My choice to ride would change if I didn't enjoy the majority of my rides and if I had too many close calls. Not stuff in the news or club ride stories, but bad things that actually happened to me would be what would sway me to stop.
Everybody's threat level is different, you have to determine for yourself if the threat is too great for you. Stop riding and ask yourself if you miss it. If you do, start riding again and ask yourself after every ride this, was the issues you had for that days ride enough to make you stop. If not, ride again and repeat the question.
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  #193  
Old 11-22-12, 10:49
Aapjes Aapjes is offline
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Quote:
Originally Posted by winkybiker View Post
Or is it just saying "Get out of my way, slow-poke!"? I have a few sections of shared-use footpath on my commute. They are where the most unpredictable behaviour occurs. Off-leash dogs, dogs on long leashes, speeding e-bikes (bells continuously dinging, of course), kids on big-wheels/scooters/coast-bikes, gaggles of incessantly gabbing runners, texters, iPodders etc etc... No way a bell would make any of this consistently better or more predictable. I simply assume that everybody is completely unpredictable, and ride at an appropriate speed, such that I could safely avoid them no matter what they do.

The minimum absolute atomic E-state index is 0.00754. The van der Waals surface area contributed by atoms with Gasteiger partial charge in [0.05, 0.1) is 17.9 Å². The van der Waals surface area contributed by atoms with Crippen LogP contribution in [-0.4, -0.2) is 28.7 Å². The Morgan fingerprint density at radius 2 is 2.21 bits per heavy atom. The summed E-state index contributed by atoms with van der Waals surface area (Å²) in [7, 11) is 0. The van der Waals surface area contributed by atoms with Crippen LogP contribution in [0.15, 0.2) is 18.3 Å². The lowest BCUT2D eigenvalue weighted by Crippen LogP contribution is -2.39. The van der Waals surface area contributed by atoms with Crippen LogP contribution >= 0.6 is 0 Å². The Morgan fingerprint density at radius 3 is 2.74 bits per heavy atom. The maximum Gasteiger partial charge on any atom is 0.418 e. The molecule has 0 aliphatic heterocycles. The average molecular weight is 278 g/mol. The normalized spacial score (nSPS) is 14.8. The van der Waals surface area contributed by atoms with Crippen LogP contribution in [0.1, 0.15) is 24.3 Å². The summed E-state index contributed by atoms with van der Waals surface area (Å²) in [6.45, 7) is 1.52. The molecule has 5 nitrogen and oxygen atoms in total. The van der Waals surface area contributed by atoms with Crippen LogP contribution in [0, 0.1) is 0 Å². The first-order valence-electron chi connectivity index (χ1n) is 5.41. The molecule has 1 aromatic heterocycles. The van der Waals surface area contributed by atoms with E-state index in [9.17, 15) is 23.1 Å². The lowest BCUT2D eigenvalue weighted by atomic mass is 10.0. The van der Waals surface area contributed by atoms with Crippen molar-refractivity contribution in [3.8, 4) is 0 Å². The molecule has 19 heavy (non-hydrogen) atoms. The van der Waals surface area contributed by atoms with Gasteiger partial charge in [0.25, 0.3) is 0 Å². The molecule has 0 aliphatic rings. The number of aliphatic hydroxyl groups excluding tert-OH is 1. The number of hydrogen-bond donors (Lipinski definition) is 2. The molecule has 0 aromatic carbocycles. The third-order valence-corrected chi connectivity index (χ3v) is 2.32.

One area in particular where the bell seems a bit counter-productive is on the shared use lane on the bridge. The lane is wide enough for cyclist overtaking, if each cyclist holds their line pretty well, but it can be very intimidating for inexperienced cyclists. If a cyclist in front of me is not "stable", I'll just wait. Might hold me up for a minute-or-so. No big deal. But I do not sense that bell-ringers have any such patience. Just ringing the bell can put stress on people trying to get out of the way and cause problems where room is tight. Ringing a bell also tends to make pedestrians think that they are in the way - their reaction is sometimes to jump sideways.

Patience is the key. Bells, not so much.
Actually I do many of the same things you do. I don't just ring my bell indiscriminately, but I do think that there are many situations where the bell is the best option.